Although it can be difficult for people to enter an unfamiliar environment away from family or friends, this type of treatment can be crucial to provide the level of support a person needs.
Despite initial discomfort, inpatient care can often serve patients best, in the long run, to help them achieve lifelong recovery.
Medication-Assisted Treatment (MAT)
Medication-assisted treatment, or MAT, is currently recognized as the most effective way to treat opioid abuse. This treatment approach involves the combined use of behavioral therapies such as CBT and certain medications that can reduce drug cravings.
Medication-assisted treatment is a common treatment used within inpatient rehab programs and may be continued on an outpatient basis. Starting medications within an inpatient program can allow doctors to monitor patients’ reaction to medications and track their progress.
This can also pair well with the individual counseling and group therapy typically offered within rehab centers. The type of treatment can serve to reduce the risk for relapse and help people manage symptoms of anxiety, depression, and insomnia in early recovery.
Morphine Addiction Outpatient Treatment
Outpatient treatment programs for morphine abuse offer a less-intensive treatment approach for healing from addiction. This is a common step-down option for patients after leaving an inpatient or residential treatment program. People may attend outpatient treatment at a local rehab center, or be treated by individual providers.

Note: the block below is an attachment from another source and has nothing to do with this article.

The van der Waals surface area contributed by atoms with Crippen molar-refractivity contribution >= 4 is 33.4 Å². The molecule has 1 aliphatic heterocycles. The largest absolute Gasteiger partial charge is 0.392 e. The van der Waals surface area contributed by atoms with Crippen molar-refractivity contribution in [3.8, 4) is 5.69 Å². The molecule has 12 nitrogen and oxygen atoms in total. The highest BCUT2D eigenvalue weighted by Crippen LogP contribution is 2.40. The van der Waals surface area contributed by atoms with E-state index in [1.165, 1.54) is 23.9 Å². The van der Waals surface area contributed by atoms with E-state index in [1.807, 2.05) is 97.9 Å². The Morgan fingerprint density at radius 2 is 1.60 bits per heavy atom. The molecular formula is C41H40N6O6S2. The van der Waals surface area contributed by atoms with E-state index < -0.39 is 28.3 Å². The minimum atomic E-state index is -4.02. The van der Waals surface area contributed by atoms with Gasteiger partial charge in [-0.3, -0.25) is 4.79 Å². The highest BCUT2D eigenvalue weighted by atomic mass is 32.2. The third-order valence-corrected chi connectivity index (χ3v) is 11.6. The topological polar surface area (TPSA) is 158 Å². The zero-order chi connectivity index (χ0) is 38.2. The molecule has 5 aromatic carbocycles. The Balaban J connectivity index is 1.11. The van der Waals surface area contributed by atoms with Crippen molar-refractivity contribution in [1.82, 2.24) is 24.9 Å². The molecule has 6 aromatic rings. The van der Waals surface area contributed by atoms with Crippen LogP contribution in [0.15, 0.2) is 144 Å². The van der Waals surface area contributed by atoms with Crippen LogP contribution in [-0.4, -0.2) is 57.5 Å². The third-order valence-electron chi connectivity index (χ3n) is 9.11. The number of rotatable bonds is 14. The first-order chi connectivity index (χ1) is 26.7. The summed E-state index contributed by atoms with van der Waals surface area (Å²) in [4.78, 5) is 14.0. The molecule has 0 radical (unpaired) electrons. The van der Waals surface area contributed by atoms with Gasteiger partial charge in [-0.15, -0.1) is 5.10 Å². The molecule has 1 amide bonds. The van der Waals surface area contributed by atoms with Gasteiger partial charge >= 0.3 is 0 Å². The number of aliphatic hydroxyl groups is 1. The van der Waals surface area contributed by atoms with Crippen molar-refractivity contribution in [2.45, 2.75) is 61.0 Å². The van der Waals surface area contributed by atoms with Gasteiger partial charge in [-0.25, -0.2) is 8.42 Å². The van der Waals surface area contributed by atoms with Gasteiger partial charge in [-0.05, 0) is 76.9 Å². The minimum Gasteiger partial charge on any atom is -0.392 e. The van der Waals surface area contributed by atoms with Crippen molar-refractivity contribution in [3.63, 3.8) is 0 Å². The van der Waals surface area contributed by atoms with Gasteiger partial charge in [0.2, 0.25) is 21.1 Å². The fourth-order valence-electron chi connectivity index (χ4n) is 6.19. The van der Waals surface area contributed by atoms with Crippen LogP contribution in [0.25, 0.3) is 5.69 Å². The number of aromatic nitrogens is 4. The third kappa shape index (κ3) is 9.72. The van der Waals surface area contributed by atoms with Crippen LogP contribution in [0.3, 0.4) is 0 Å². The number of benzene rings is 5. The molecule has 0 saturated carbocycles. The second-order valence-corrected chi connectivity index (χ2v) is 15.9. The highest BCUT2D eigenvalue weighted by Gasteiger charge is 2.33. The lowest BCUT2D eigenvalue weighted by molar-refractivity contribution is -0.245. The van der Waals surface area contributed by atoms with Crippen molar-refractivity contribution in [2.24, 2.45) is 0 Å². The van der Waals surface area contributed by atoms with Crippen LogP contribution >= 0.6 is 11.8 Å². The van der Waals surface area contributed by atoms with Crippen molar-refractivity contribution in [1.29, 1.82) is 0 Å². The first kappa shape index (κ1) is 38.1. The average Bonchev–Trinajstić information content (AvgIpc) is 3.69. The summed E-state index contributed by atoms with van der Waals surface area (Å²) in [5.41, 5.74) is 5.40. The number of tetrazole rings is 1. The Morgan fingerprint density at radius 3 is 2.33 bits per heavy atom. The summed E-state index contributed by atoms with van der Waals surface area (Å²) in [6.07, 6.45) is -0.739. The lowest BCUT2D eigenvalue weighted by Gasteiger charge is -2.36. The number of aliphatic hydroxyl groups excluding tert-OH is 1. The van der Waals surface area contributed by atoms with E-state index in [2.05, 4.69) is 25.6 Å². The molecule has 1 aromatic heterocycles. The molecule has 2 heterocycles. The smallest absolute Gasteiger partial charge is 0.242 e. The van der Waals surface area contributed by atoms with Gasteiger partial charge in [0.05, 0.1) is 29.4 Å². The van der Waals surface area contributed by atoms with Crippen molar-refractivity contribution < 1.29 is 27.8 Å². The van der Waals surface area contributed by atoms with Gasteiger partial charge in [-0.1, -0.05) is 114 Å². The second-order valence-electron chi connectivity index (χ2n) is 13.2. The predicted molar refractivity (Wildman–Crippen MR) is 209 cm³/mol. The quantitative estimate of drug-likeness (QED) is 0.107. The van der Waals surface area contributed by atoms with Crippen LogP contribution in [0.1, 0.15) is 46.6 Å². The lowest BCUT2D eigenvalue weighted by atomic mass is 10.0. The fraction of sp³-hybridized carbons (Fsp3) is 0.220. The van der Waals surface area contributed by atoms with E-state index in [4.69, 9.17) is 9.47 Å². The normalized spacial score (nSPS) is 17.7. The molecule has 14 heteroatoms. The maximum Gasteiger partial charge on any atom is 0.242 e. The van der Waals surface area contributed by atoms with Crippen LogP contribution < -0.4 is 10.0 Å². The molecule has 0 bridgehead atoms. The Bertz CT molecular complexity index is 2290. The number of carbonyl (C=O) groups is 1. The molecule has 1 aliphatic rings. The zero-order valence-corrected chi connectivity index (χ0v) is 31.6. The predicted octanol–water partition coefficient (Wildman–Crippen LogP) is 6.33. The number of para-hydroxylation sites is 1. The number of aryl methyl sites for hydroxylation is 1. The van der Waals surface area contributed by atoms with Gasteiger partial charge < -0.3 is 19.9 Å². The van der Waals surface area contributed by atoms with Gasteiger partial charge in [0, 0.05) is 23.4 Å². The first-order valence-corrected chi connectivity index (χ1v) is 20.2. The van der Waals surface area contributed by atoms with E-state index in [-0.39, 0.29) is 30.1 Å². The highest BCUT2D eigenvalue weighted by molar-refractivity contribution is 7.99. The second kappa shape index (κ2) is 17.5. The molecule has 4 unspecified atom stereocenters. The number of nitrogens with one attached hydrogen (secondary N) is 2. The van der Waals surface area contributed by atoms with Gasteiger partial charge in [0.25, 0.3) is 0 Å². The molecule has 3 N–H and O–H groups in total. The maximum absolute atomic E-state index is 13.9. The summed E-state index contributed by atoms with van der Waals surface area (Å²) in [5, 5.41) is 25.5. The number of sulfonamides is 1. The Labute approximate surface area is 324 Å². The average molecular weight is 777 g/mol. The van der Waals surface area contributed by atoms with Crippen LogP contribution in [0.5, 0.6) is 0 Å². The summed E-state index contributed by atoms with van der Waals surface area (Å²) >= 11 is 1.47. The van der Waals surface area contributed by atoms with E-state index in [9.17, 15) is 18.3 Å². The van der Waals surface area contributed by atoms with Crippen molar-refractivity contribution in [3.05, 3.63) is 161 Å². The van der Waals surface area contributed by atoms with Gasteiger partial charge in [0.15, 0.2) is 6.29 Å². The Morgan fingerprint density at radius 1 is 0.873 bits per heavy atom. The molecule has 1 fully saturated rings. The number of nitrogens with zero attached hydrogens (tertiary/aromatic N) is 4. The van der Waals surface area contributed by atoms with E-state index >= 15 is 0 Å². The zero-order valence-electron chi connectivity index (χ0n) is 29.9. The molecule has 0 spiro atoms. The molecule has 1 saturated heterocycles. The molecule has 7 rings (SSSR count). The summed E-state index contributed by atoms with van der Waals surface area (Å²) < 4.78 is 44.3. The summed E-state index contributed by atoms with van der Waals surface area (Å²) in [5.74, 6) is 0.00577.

Much of outpatient treatment focuses on continuing behavioral therapy and taking medications as prescribed through MAT. During this time, many people continue attending weekly outpatient counseling as a way to keep working through their triggers and practice healthy coping skills.
While many people who participate in outpatient treatment live at home, this is not the reality of every person. Some people with substance abuse problems have an unsupportive home environment or may not have a place to go back home to after rehab.
People who require more support following inpatient treatment may seek sober housing options within a substance-free community. This can provide a safe environment for people to access community support services, and find or return to work following rehab.
Community Support Groups
Finding local support groups in your community can also be beneficial for maintaining morphine abuse recovery following treatment. Like inpatient group therapy, community groups can connect people to others that relate to their struggles. This can be helpful in order to learn from others and perhaps provide guidance of your own for people struggling.
Recovery from addiction is not a battle that needs to be faced alone. Many communities offer recovery and family support groups to connect people with opioid abuse treatment services. This may include groups such as Narcotics Anonymous (NA) or groups offered through local drug and alcohol rehab centers.
Get Help For Morphine Abuse Today
Morphine abuse can have deadly consequences if left untreated. If you are concerned about you or a loved one’s use of morphine, don’t wait to seek help.
Contact one of our specialists today to learn more about morphine addiction and find suitable treatment options.